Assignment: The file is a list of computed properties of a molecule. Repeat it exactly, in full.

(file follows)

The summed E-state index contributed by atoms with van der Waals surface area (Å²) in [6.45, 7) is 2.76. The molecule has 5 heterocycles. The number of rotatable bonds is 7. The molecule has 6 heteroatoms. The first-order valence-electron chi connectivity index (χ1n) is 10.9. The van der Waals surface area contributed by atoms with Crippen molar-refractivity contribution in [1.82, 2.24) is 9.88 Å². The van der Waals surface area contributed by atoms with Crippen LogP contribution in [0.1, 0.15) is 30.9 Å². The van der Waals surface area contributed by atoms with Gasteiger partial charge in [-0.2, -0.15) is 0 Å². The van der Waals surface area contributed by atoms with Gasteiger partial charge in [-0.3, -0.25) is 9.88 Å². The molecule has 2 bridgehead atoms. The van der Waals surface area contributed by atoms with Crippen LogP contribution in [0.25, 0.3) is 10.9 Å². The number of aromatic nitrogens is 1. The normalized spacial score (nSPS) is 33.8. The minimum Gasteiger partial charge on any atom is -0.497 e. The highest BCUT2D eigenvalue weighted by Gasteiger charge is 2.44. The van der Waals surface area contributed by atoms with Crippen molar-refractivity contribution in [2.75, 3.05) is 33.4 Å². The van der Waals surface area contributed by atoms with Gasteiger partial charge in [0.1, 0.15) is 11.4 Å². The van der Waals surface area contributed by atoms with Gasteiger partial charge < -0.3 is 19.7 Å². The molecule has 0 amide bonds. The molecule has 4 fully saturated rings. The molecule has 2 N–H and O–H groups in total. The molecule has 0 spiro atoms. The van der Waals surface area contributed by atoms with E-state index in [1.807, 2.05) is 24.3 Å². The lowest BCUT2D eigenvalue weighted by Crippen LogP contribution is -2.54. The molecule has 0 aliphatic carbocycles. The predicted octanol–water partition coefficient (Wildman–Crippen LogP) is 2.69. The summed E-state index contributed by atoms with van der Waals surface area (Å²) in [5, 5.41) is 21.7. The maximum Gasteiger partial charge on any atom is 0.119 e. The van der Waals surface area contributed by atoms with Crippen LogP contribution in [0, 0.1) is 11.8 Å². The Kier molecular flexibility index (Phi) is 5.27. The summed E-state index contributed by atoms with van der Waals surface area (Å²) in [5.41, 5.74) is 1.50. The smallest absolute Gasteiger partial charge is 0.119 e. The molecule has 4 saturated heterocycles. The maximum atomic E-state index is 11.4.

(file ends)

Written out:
The summed E-state index contributed by atoms with van der Waals surface area (Å²) in [6.45, 7) is 2.76. The molecule has 5 heterocycles. The number of rotatable bonds is 7. The molecule has 6 heteroatoms. The first-order valence-electron chi connectivity index (χ1n) is 10.9. The van der Waals surface area contributed by atoms with Crippen molar-refractivity contribution in [1.82, 2.24) is 9.88 Å². The van der Waals surface area contributed by atoms with Crippen LogP contribution in [0.1, 0.15) is 30.9 Å². The van der Waals surface area contributed by atoms with Gasteiger partial charge in [-0.2, -0.15) is 0 Å². The van der Waals surface area contributed by atoms with Gasteiger partial charge in [-0.3, -0.25) is 9.88 Å². The molecule has 2 bridgehead atoms. The van der Waals surface area contributed by atoms with Crippen LogP contribution in [0.25, 0.3) is 10.9 Å². The number of aromatic nitrogens is 1. The normalized spacial score (nSPS) is 33.8. The minimum Gasteiger partial charge on any atom is -0.497 e. The highest BCUT2D eigenvalue weighted by Gasteiger charge is 2.44. The van der Waals surface area contributed by atoms with Crippen molar-refractivity contribution in [2.75, 3.05) is 33.4 Å². The van der Waals surface area contributed by atoms with Gasteiger partial charge in [0.1, 0.15) is 11.4 Å². The van der Waals surface area contributed by atoms with Gasteiger partial charge < -0.3 is 19.7 Å². The molecule has 0 amide bonds. The molecule has 4 fully saturated rings. The molecule has 2 N–H and O–H groups in total. The molecule has 0 spiro atoms. The van der Waals surface area contributed by atoms with E-state index in [1.807, 2.05) is 24.3 Å². The lowest BCUT2D eigenvalue weighted by Crippen LogP contribution is -2.54. The molecule has 0 aliphatic carbocycles. The predicted octanol–water partition coefficient (Wildman–Crippen LogP) is 2.69. The summed E-state index contributed by atoms with van der Waals surface area (Å²) in [5, 5.41) is 21.7. The maximum Gasteiger partial charge on any atom is 0.119 e. The van der Waals surface area contributed by atoms with Crippen LogP contribution in [0, 0.1) is 11.8 Å². The Kier molecular flexibility index (Phi) is 5.27. The summed E-state index contributed by atoms with van der Waals surface area (Å²) in [5.41, 5.74) is 1.50. The smallest absolute Gasteiger partial charge is 0.119 e. The molecule has 4 saturated heterocycles. The maximum atomic E-state index is 11.4.